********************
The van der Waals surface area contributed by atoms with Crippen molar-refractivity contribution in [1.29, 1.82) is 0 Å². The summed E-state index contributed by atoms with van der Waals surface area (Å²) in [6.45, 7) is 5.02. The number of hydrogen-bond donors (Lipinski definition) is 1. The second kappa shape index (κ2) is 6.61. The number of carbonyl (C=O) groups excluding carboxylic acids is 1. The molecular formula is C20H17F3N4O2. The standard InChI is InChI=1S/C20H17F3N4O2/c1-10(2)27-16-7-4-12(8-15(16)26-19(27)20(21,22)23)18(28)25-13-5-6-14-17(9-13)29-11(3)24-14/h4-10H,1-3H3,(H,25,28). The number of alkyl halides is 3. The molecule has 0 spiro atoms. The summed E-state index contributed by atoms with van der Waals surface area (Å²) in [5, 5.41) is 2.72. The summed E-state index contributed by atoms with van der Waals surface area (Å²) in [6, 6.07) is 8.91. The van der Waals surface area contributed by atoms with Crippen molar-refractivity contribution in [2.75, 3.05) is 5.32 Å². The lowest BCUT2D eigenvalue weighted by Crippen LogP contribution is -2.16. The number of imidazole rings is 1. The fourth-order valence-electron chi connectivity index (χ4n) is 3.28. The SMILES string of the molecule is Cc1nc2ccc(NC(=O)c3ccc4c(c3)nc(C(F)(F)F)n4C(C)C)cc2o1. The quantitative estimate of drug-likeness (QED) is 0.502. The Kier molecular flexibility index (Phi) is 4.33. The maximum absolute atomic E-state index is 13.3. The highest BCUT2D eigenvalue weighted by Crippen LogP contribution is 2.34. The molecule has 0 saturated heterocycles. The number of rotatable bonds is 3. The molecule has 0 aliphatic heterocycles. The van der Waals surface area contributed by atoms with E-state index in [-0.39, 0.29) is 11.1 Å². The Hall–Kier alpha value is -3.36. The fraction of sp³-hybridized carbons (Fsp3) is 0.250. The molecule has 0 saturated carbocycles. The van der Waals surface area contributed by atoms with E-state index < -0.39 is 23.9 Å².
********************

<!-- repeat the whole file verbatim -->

The van der Waals surface area contributed by atoms with Crippen molar-refractivity contribution in [1.29, 1.82) is 0 Å². The summed E-state index contributed by atoms with van der Waals surface area (Å²) in [6.45, 7) is 5.02. The number of hydrogen-bond donors (Lipinski definition) is 1. The second kappa shape index (κ2) is 6.61. The number of carbonyl (C=O) groups excluding carboxylic acids is 1. The molecular formula is C20H17F3N4O2. The standard InChI is InChI=1S/C20H17F3N4O2/c1-10(2)27-16-7-4-12(8-15(16)26-19(27)20(21,22)23)18(28)25-13-5-6-14-17(9-13)29-11(3)24-14/h4-10H,1-3H3,(H,25,28). The number of alkyl halides is 3. The molecule has 0 spiro atoms. The summed E-state index contributed by atoms with van der Waals surface area (Å²) in [5, 5.41) is 2.72. The summed E-state index contributed by atoms with van der Waals surface area (Å²) in [6, 6.07) is 8.91. The van der Waals surface area contributed by atoms with Crippen molar-refractivity contribution in [2.75, 3.05) is 5.32 Å². The lowest BCUT2D eigenvalue weighted by Crippen LogP contribution is -2.16. The number of imidazole rings is 1. The fourth-order valence-electron chi connectivity index (χ4n) is 3.28. The SMILES string of the molecule is Cc1nc2ccc(NC(=O)c3ccc4c(c3)nc(C(F)(F)F)n4C(C)C)cc2o1. The quantitative estimate of drug-likeness (QED) is 0.502. The Kier molecular flexibility index (Phi) is 4.33. The maximum absolute atomic E-state index is 13.3. The highest BCUT2D eigenvalue weighted by Crippen LogP contribution is 2.34. The molecule has 0 saturated heterocycles. The number of rotatable bonds is 3. The molecule has 0 aliphatic heterocycles. The van der Waals surface area contributed by atoms with E-state index in [-0.39, 0.29) is 11.1 Å². The Hall–Kier alpha value is -3.36. The fraction of sp³-hybridized carbons (Fsp3) is 0.250. The molecule has 0 saturated carbocycles. The van der Waals surface area contributed by atoms with E-state index < -0.39 is 23.9 Å².